Kimberly Jade Norwood

Henry H. Oberschelp Professor of Law; Professor of African & African American Studies


B.A., 1982, Fordham University
J.D., 1985, University of Missouri

Curriculum Vitae




Beverly Owens - (314) 935-6482

Phone / Email

Phone: (314) 935-6416
Email: norwood@wustl.edu  


Anheuser-Busch Hall, Room 561

Courses Taught

Advanced Civil Procedure/Litigation Strategies
Civil Justice Clinic
Civil Procedure
Education Law & Social Policy: K-12
Implicit Bias and the Law
Pretrial Practice and Procedure
Products Liability
Race, Education & the Law
Stereotypes & Biases: Unconscious Courtroom Drama


After law school Professor Norwood clerked for the Honorable Clifford Scott Green, U.S. District Court for the Eastern District of Pennsylvania. She then joined the law firm of Bryan, Cave LLP in St. Louis, Missouri as a litigation associate.  She joined Washington University in 1990. At the law school Professor Norwood has focused her research on black identity, colorism, implicit bias, and the intersection of race, class, and public education in America. She has also created and developed a unique service learning program for which she has won several awards (both local and national) that allows law students to receive law school credit and high school students to receive mentoring and guidance for a possible future career in the law. The experience also involves actual court exposure before judges in their respective courtrooms.

As part of the law school’s Africa Public Interest Law & Conflict Resolution Initiative, Norwood has supervised public interest externships for law students working in Ghana and Kenya. Norwood has also taught law courses overseas at Universiteit Utrecht in The Netherlands, Fudan University in Shanghai, China, at Aoyama Gakuin University in Tokyo, Japan, and she has guest lectured at National Chiao Tung University School of Law, National Cheng Kung University, and NKFST Law, in Taiwan.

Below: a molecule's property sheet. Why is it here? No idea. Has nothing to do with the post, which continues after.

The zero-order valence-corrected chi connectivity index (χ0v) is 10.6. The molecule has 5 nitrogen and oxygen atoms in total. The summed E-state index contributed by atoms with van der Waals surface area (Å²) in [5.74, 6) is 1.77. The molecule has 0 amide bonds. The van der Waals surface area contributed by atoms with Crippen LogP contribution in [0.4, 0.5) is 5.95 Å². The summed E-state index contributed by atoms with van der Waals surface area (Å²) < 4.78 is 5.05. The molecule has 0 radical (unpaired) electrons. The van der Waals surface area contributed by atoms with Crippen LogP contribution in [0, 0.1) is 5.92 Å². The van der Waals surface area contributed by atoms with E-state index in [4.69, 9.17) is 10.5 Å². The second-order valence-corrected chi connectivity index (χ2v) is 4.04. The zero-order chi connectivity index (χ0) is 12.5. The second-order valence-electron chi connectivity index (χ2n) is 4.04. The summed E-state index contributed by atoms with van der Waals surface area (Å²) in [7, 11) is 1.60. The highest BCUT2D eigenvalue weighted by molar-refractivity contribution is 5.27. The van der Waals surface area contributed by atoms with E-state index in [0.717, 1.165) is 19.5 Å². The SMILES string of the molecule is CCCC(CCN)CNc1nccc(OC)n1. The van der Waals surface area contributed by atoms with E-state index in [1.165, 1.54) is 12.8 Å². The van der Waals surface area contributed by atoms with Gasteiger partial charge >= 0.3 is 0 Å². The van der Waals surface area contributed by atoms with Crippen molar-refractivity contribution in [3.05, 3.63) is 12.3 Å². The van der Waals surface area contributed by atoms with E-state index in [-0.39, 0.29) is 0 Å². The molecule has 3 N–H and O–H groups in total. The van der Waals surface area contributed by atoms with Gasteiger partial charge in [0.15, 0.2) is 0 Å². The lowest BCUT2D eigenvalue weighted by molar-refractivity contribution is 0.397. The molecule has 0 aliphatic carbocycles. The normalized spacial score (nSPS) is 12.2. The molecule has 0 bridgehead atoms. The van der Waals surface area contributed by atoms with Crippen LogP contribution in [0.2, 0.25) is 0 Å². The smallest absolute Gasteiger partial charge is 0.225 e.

In 2012, Professor Norwood hosted a conference commemorating the 40th anniversary of a major desegregation lawsuit filed in 1972 in St. Louis, MO. The conference, "Liddell at 40: Commemorating the Desegregation Movement in St. Louis and a Look at the Future of Urban Education," celebrated the efforts of Minnie Liddell to bring quality education to black children in St. Louis city public schools. That lawsuit toiled in the court system for 27 years and ultimately became one of the largest voluntary desegregation case in the nation's history. For more information click here

She also is both Editor and Contributor on a book, published in 2014 by Routledge, entitled “Color Matters: Skin Tone Bias & the Myth of a Post-Racial America.Click here to learn more about the book.  The book spawned an international colorism conference at the law school titled "Global Perspectives on Colorism."  The conference was organized by Professor Norwood and the Whitney R Harris World Law Institute, was held at the law school in April of 2015. It is believed to be the first international colorism conference held on U.S. soil. Click here to learn more about the conference.